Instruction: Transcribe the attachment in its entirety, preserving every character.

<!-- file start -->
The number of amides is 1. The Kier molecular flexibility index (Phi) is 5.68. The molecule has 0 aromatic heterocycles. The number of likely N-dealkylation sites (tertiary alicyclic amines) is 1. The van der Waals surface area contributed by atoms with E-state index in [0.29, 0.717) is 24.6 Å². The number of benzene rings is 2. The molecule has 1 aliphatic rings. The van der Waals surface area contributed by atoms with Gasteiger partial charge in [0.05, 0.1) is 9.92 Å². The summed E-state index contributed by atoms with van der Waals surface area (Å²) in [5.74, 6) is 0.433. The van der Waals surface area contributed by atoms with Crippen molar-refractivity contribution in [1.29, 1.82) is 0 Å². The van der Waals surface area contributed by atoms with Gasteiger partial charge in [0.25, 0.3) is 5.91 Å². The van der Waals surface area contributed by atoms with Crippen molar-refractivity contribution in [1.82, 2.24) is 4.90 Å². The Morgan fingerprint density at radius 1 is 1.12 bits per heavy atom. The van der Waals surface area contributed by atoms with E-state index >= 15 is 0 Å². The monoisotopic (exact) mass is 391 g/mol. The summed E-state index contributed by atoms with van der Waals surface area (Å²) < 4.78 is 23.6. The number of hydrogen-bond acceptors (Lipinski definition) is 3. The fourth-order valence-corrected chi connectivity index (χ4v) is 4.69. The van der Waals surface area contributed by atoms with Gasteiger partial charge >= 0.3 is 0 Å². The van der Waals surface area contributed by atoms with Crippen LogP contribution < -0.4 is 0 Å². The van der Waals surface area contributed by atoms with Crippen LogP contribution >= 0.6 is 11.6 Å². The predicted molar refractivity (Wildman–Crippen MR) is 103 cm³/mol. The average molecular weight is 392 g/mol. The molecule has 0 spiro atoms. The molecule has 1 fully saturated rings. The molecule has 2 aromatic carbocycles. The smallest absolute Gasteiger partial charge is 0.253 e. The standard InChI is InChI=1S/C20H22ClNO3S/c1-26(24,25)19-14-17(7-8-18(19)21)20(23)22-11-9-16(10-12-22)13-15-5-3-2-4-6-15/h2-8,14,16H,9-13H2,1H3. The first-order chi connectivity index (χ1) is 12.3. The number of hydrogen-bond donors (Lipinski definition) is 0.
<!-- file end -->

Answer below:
The number of amides is 1. The Kier molecular flexibility index (Phi) is 5.68. The molecule has 0 aromatic heterocycles. The number of likely N-dealkylation sites (tertiary alicyclic amines) is 1. The van der Waals surface area contributed by atoms with E-state index in [0.29, 0.717) is 24.6 Å². The number of benzene rings is 2. The molecule has 1 aliphatic rings. The van der Waals surface area contributed by atoms with Gasteiger partial charge in [0.05, 0.1) is 9.92 Å². The summed E-state index contributed by atoms with van der Waals surface area (Å²) in [5.74, 6) is 0.433. The van der Waals surface area contributed by atoms with Crippen molar-refractivity contribution in [1.29, 1.82) is 0 Å². The van der Waals surface area contributed by atoms with Gasteiger partial charge in [0.25, 0.3) is 5.91 Å². The van der Waals surface area contributed by atoms with Crippen molar-refractivity contribution in [1.82, 2.24) is 4.90 Å². The Morgan fingerprint density at radius 1 is 1.12 bits per heavy atom. The van der Waals surface area contributed by atoms with E-state index >= 15 is 0 Å². The monoisotopic (exact) mass is 391 g/mol. The summed E-state index contributed by atoms with van der Waals surface area (Å²) < 4.78 is 23.6. The number of hydrogen-bond acceptors (Lipinski definition) is 3. The fourth-order valence-corrected chi connectivity index (χ4v) is 4.69. The van der Waals surface area contributed by atoms with Gasteiger partial charge >= 0.3 is 0 Å². The van der Waals surface area contributed by atoms with Crippen LogP contribution < -0.4 is 0 Å². The van der Waals surface area contributed by atoms with Crippen LogP contribution >= 0.6 is 11.6 Å². The predicted molar refractivity (Wildman–Crippen MR) is 103 cm³/mol. The average molecular weight is 392 g/mol. The molecule has 0 spiro atoms. The molecule has 1 fully saturated rings. The molecule has 2 aromatic carbocycles. The smallest absolute Gasteiger partial charge is 0.253 e. The standard InChI is InChI=1S/C20H22ClNO3S/c1-26(24,25)19-14-17(7-8-18(19)21)20(23)22-11-9-16(10-12-22)13-15-5-3-2-4-6-15/h2-8,14,16H,9-13H2,1H3. The first-order chi connectivity index (χ1) is 12.3. The number of hydrogen-bond donors (Lipinski definition) is 0.